Darjeeling Bengalis, Biharis, and others all want Gorkhaland

DARJEELING: Mamta Bannerjee, wake up, it’s not just the Gorkhas, but most of the long-time  residents of these hills that are rooting for Gorkhaland.

Subhamoy Chatterjee the vice-president of the Darjeeling town committee of Gorkha Janmukti Morcha, is an ardent advocate of Gorkhaland. So his relatives in Siliguri and Calcutta have shut their doors on him and his family.

Chatterjee, elected to Darjeeling municipality on a Morcha ticket, has become the face and voice of the Hills party in Bengali news channels, angering his relatives even more. “My relatives in Calcutta   no longer talk to me and I am no longer welcome to visit them. But that’s a price I am happy to pay for my political views,” he says.

Saibal Chakraborty, secretary of the 123-year-old Nriperndra Narayan Bengali Hindu Hall, says that every time he visits his relatives in Jalpaiguri and Calcutta , the discussions veer towards Gorkhaland and heated debates follow. “Since I support Gorkhaland, my relatives feel I am a traitor. So I avoid visiting them nowadays,” he said.

For about 150 Bengalis living in Darjeeling, the Hindu Hall is the cultural hub. Homeopathy practitioner Pratapaditya Guha, whose grandfather Atul Chandra Guha was the civil surgeon at Victoria Hospital here during the British rule, feels that his advocacy of Gorkhaland has earned him the wrath of many relatives in Siliguri and other parts of Bengal. “Relations between us are no longer as warm as they used to be,” he says. Government stationery supplier Raju Biswas, assistant secretary of the Hall, takes part in all processions and rallies for Gorkhaland. “I am a fourth-generation resident here and  I too support Gorkhaland,” he says.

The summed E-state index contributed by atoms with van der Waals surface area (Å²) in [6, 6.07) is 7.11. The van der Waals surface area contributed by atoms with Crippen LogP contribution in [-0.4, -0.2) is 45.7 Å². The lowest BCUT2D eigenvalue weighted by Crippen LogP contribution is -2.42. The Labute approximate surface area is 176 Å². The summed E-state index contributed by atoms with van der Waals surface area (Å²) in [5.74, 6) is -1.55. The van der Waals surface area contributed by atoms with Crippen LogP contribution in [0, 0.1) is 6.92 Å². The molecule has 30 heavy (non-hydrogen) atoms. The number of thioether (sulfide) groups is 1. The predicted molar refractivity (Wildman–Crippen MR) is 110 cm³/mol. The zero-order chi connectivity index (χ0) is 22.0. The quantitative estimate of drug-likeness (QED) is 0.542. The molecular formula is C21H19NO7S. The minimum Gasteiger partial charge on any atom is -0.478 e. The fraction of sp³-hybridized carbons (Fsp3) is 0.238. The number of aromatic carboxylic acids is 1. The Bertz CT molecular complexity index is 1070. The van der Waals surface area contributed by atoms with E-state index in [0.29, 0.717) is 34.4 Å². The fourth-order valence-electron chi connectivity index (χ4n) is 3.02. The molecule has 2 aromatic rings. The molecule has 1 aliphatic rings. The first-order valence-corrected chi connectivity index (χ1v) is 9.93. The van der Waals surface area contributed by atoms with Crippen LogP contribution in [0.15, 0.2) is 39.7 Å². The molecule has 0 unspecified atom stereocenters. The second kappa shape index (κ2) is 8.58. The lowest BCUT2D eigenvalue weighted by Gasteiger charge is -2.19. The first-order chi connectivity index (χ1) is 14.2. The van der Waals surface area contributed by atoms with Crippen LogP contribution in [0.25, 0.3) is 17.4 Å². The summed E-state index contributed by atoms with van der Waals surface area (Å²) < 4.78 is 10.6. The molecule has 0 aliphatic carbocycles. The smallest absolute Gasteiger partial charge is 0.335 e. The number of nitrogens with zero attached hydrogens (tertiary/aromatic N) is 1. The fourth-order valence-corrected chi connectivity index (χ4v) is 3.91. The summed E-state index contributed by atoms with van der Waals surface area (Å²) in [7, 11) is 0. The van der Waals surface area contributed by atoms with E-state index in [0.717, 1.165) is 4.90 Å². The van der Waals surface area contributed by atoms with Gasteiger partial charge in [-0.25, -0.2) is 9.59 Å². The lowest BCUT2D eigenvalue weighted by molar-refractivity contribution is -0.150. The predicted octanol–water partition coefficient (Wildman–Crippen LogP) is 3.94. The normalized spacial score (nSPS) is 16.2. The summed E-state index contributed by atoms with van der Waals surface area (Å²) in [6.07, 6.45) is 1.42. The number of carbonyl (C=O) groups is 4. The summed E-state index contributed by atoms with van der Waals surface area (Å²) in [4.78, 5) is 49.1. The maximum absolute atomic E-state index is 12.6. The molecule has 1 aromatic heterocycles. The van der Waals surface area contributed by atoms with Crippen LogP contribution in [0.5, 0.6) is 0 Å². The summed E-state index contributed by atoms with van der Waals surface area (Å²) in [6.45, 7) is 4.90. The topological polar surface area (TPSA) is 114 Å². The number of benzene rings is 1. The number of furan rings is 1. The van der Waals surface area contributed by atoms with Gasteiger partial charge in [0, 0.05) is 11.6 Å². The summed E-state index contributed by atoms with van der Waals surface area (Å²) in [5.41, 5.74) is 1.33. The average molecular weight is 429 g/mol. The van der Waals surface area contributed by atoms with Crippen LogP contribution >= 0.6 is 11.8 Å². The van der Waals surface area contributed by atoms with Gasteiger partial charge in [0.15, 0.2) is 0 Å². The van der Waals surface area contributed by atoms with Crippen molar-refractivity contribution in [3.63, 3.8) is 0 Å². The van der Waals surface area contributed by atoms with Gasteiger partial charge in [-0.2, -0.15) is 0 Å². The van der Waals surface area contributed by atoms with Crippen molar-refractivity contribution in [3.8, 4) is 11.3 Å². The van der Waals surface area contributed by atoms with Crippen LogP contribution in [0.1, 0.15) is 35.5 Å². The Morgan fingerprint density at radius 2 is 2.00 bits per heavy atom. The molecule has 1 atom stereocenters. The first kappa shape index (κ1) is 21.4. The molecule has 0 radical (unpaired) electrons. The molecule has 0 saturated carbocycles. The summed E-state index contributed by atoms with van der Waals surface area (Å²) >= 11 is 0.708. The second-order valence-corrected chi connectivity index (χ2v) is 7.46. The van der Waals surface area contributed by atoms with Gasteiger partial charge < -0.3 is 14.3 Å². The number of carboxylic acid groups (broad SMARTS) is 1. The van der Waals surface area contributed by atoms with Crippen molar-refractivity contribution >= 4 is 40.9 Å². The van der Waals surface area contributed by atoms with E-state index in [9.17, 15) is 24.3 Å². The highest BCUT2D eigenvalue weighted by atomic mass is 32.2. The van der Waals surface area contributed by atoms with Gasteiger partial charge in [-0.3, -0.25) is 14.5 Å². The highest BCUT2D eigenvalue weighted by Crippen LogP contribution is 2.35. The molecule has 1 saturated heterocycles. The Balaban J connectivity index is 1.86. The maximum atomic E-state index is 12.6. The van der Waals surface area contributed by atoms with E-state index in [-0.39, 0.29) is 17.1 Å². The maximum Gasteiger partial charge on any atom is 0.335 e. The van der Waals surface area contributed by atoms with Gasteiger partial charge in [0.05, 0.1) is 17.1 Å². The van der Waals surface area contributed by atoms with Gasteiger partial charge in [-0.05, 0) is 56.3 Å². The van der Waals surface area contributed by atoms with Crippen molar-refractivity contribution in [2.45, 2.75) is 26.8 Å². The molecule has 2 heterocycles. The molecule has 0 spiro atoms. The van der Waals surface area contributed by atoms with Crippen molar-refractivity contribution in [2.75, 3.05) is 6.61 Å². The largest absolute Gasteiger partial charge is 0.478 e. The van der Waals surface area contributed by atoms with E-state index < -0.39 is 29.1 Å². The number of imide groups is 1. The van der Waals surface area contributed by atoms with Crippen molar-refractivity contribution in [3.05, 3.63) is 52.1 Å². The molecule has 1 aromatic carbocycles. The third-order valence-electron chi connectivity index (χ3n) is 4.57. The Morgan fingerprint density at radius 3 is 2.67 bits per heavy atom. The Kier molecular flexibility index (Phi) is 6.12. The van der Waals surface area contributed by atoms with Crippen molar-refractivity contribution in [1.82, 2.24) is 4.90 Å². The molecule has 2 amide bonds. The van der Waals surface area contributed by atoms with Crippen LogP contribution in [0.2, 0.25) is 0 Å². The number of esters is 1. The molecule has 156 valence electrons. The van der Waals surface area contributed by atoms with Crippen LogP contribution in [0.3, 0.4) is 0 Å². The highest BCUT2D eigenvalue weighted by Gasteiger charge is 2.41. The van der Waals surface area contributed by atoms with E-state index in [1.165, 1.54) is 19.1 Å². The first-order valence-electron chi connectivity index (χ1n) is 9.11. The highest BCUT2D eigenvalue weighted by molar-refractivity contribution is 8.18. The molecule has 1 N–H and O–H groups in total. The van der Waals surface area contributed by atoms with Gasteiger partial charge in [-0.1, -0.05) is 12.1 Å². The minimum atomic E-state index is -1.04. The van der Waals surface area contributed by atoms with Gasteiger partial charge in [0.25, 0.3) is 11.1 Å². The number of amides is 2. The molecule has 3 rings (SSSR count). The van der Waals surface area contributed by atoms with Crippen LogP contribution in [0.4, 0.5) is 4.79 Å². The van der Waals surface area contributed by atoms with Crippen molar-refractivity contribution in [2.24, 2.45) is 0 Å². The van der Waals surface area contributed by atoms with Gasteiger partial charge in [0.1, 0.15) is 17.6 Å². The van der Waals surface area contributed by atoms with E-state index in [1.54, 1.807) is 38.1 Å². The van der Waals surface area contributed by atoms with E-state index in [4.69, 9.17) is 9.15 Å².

The Bengalis of Darjeeling are not the only ethnic group to openly support Gorkhaland.

In the daily rallies,the participation of all ethnic groups is evident. In Darjeeling, the associations of all communities – Lepchas, Bhutias, Marwaris, Bhojpuris, Sindhis, Dukpas, Roman Catholics, Protestants, Muslims and the Harijan Samaj, Mochi Samaj, Rajak Samaj, to name a few – have pledged their support of Gorkhaland in writing  .

Himanshu Garg, president of the Marwari Samaj here and acting president of the GJM Minority Front,  says that local Marwaris support Gorkhaland. “We responded to the GJM’s call and kept our business establishments closed voluntarily for the greater cause of Gorkhaland.” J P Gupta, an insurance employee and president of Bhojpuri Samaj, says that Bhojpuris, too, want Gorkhaland. “There’ll be development in the Hills, more business and employment opportunities. There will be greater education opportunities for our children and we will benefit from a new state,” he explained.

A large number of Lepchas  support the ongoing movement. “Gorkhaland is a common demand for all communities, including the Lepchas. The Bengal government wanted to create a divide between Lepchas and Gorkhas, but the participation of thousands from our community in the rallies proves that the sinister ‘divide and rule’ policy of Mamata Banerjee will not succeed,” said Gorkha Territorial Administration (GTA) Sabha member Dawa Lepcha.

Former chairman of Kalimpong Municipality Norden Lama claims that the Darjeeling Hills Scheduled Castes & Tribes Association is firmly behind the GJM in its struggle for statehood.

“The impression that only Gorkhas want a separate state is totally wrong. The current statehood stir has seen voluntary and enthusiastic participation of all communities without any exception,” said Mahendra P Lama, pro-vice-chancellor of Indira Gandhi National Open University.

– based on a TOI report from Darjeeling

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Posted by on August 11, 2013. Filed under Bengal,Breaking News. You can follow any responses to this entry through the RSS 2.0. Both comments and pings are currently closed.

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